Because the routing table is built from the topology table, the topology table must have all the information required by the routing table. This includes the next hop or the address of the neighbor that sent the update, and the metric (which is taken from the feasible distance).
Imagine an access layer router (Router A) that connects to a new network via an Ethernet interface. The administrator has configured another interface to service a department that has moved into the building. At the start of this process, the old interface has converged routing. The following list describes how the new network is propagated to all the routers in the EIGRP autonomous system:
As soon as Router A becomes aware of the new network, it starts to send Hello packets out of the new interface. No one answers—no other routers are on the segment.
There are no new entries in the neighbor table because no neighbors have responded to the Hello protocol. There is a new entry in the topology table, however, because it is attached to a new network.
EIGRP, sensing a change, is obliged to send an update to all its neighbors on the old interface, informing them of the new network. These updates are tracked in the topology table and the neighbor table because the updates are connection-oriented and the acknowledgments from the neighbors must be received within a set timeframe.
Router A has completed its work. However, its neighbors on the old network still have work to do. On hearing the update from Router A, they will update the sequence number in their neighbor table and add the new network to the topology table. They calculate the FD and the successor to place in the routing table.
The next section describes the process for removing a router or path from the topology table.
The process of removing a path or router from the topology table is far more complex and gets to the crux of EIGRP.
If a network connected to Router A is disconnected, Router A updates its topology and routing table and sends an update to its neighbors.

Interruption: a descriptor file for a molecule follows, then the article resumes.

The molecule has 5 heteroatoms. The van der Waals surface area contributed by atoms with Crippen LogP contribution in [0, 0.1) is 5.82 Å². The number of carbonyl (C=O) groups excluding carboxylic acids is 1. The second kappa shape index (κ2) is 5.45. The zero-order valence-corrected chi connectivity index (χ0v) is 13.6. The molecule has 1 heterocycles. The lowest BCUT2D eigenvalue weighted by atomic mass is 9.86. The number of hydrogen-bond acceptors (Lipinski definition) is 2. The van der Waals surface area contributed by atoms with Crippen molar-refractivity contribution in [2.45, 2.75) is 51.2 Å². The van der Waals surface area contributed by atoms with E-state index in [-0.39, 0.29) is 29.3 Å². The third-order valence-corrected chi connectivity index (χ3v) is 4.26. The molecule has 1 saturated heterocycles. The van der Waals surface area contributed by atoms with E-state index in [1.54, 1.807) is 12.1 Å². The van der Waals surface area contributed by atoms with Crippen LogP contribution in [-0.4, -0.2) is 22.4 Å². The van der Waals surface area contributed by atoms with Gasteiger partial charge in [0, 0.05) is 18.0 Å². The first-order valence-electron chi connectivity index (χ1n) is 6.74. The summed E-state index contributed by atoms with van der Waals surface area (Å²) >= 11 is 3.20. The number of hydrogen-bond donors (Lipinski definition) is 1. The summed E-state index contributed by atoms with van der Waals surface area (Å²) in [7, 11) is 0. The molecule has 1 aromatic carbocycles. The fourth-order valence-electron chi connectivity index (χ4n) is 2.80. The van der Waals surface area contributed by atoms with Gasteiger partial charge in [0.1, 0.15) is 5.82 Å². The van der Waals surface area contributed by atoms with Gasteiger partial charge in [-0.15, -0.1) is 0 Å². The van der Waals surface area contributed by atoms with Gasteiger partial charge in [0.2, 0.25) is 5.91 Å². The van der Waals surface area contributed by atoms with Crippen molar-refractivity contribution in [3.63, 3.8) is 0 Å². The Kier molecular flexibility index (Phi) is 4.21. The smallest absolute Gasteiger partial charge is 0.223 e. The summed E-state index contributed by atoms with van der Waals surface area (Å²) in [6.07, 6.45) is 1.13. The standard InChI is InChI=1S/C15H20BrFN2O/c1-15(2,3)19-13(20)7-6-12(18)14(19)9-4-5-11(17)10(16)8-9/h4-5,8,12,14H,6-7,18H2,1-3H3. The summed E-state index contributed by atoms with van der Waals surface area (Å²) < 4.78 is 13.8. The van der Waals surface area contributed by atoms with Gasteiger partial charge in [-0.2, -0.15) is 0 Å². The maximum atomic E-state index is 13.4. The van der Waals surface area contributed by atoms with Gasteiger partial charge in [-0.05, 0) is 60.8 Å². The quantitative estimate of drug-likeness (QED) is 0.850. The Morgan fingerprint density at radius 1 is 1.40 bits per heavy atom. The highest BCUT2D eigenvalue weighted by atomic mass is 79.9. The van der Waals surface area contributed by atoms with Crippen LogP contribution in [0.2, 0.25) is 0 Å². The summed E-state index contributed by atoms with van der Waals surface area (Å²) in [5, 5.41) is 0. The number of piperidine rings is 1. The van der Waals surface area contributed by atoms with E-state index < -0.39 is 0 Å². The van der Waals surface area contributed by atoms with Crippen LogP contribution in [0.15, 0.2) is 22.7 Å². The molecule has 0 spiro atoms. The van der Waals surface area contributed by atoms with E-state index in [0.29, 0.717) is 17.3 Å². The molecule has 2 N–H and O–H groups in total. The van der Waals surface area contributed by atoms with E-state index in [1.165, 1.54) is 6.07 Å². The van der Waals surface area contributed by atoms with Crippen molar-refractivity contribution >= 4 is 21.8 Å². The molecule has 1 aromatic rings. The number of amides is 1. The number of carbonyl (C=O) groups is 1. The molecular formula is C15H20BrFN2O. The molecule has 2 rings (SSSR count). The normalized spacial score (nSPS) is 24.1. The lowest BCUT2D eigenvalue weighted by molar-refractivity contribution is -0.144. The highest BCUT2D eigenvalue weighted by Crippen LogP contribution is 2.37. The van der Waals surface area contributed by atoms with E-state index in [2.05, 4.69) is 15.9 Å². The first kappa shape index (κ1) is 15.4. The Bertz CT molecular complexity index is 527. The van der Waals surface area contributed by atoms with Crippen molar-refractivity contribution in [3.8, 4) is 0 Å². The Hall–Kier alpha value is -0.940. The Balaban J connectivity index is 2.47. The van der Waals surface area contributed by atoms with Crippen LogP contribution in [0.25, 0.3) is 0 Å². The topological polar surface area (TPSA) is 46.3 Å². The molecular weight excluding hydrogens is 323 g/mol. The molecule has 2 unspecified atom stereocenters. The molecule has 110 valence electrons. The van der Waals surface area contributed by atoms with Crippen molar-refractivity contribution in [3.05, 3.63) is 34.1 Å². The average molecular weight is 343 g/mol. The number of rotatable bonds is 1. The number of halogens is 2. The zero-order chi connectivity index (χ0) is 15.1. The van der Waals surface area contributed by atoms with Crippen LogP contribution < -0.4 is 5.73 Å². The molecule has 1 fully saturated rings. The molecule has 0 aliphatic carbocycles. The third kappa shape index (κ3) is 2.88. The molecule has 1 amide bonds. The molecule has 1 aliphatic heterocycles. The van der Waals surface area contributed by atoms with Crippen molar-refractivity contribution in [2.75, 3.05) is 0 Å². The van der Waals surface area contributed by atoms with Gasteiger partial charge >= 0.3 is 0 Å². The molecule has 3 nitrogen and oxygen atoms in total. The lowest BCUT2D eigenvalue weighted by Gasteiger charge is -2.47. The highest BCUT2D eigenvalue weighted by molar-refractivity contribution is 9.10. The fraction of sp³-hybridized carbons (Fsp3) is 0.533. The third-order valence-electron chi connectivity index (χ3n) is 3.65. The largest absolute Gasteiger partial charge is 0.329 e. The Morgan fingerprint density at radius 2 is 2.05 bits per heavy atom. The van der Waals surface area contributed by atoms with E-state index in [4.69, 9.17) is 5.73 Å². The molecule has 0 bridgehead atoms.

When a neighbor receives the update, it updates the neighbor table and the topology table.
The neighbor searches for an alternative route to the remote network. It examines the topology table for alternatives. Because there is only one path to the remote network, no alternatives are found.
The neighbor then sends out a query to its neighbors requesting that they look in their tables for paths to the remote network. The route is marked active in the topology table at this time.
The query number is tracked, and when all the replies are in, the neighbor and topology tables are updated.
DUAL, which starts to compute as soon as a network change is registered, runs to determine the best path, which is placed in the routing table.
Before they respond, they query their own neighbors; in this way, the search for an alternative path extends or diffuses throughout the organization.
If no alternative route is available, the neighbors reply to the query stating that they have no path.
When no router can supply a path to the network, all the routers remove the network from their routing and topology tables.
The next section describes what happens if a neighbor does have an alternative route.
When the path to a network is lost, EIGRP goes to a lot of trouble to find an alternative path. The method that EIGRP uses to find alternative paths is very reliable and very fast.
The following list describes the process after a neighbor goes offline:
The router marks the routes that were reached by sending the traffic to that neighbor.
The router looks in the topology table, which has every advertisement received, to determine whether there is an alternative route. It is looking for a FS.
If a successor is found, the router adds the FS route to its routing table. If the router did not have a FS, it would have placed the route into an active state while it actively queried other routers for an alternative path.
After interrogating the topology table, if a feasible route is found, the neighbor replies with the alternative path. This alternative path is then added to the topology table.